We highly recommend the School Dental Centre for kids.  Baby1’s going to be 7 yo next year, and she’s still having her entire set of her baby teeth, plus 3 molars sprouting at the back.  All kudos to the nice dental experiences (frankly, I think the reason why many adults still have phobia of dentist, must surely be due to bad childhood experiences, hush hush), she’s proud of her pearlies and always takes care to brush them well.  And it’s only $9 per visit (for Singaporeans), so do book an appointment for your kid soon!

– Dear2

Our hectic weekends

Lately, our weekends have been characterized by busy schedules. And it doesn’t look like it will change any time soon. In fact, it might become even more hectic.

On Saturdays, we would wake up at around 8am. Usually, it would be breakfast followed by piano practice for Baby1. Why? Because Baby1 attends piano lessons from 11-11.30am on Saturdays. Once we return home, it would be lunch time. Lunch is usually a 1-hour affair for us. After a short rest, the children would be off to their afternoon nap at around 1pm. We still enforce nap times for both children because we believe that sleep is very important for the children’s development. During this time, it would be our turn to catch a nap ourselves, or catch up on some K-dramas. Dear2 usually starts preparing for dinner too. The children usually wake up around 3.30-4pm. Dinner is served around 5-5.30pm. After dinner would be rest, then followed by bath time. By 7.30pm, everyone should be all clean and comfy. Lately, the children have been interested in my board games, especially Flash Point. So we would spend around 1-1.5 hours playing board games in the living room. By 9pm, the children would get ready for their bedtime stories and go to bed. The adults spend a bit of time with each other before going to bed.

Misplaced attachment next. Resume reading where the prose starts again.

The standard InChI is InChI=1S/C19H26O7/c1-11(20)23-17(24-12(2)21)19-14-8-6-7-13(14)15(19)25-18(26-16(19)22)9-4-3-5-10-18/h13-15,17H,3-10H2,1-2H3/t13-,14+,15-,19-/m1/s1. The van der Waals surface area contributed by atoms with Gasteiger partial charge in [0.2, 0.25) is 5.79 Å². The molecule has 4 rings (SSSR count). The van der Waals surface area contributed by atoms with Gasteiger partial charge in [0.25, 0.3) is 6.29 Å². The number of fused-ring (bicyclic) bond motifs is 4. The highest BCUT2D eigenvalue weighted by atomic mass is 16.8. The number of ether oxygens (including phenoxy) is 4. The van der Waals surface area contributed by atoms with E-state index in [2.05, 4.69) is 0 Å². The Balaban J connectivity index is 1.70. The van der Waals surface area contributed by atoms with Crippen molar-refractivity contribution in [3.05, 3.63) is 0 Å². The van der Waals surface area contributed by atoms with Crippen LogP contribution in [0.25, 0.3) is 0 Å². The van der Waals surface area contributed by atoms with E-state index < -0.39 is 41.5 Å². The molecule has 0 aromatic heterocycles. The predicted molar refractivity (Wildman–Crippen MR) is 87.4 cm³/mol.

On Sundays, we also wake up at 8am. This morning is usually a little unplanned so we have some flexibility to do learning, go grocery shopping, etc. But, Baby2 usually need a quick morning power nap because she has ballet lessons at 1pm. Anyway, 11.30am is lunch time, and we set off for Baby2’s ballet. By the time we get home, everyone is tired and off they go for their afternoon nap. Dear2 prepares dinner. By 4pm, the children are awake and we get ready for Baby1’s ballet class at 5.30pm! We will get home around 6.3opm for a late dinner. It is probably 8pm after bath and we have a little time for board games or some other simple leisure before it’s bed time stories and bed time again.

Every so often, when piano or ballet class was cancelled, it would be a godsend for us. For that weekend, we would be able to go for picnics, attend Uncle L’s second daughter’s birthday party, go on our own holiday, etc.

This is our typical weekend schedule. And, this is not taking into account special ballet exam preparatory weekly classes that occurs for about 6 months every year. And we also intend to sign the children up for more “essential” classes such as swimming. And Baby2 is likely to want to take up piano classes as well, to be the same as her elder sister.

With just 2 children and a total of 3 classes on weekends, I’m already feeling the crunch. I can’t start to imagine how parents with more kids and more classes on weekends would feel like.

But this is life, now. Our routine will surely change with each passing phase. Just have to see the positive side of things and make the most out of what we have. For now, we usually do our weekend groceries on Friday evenings. While one child is at ballet class, we would pop over to Jurong Point for a quick Llaollao fix. Yumz!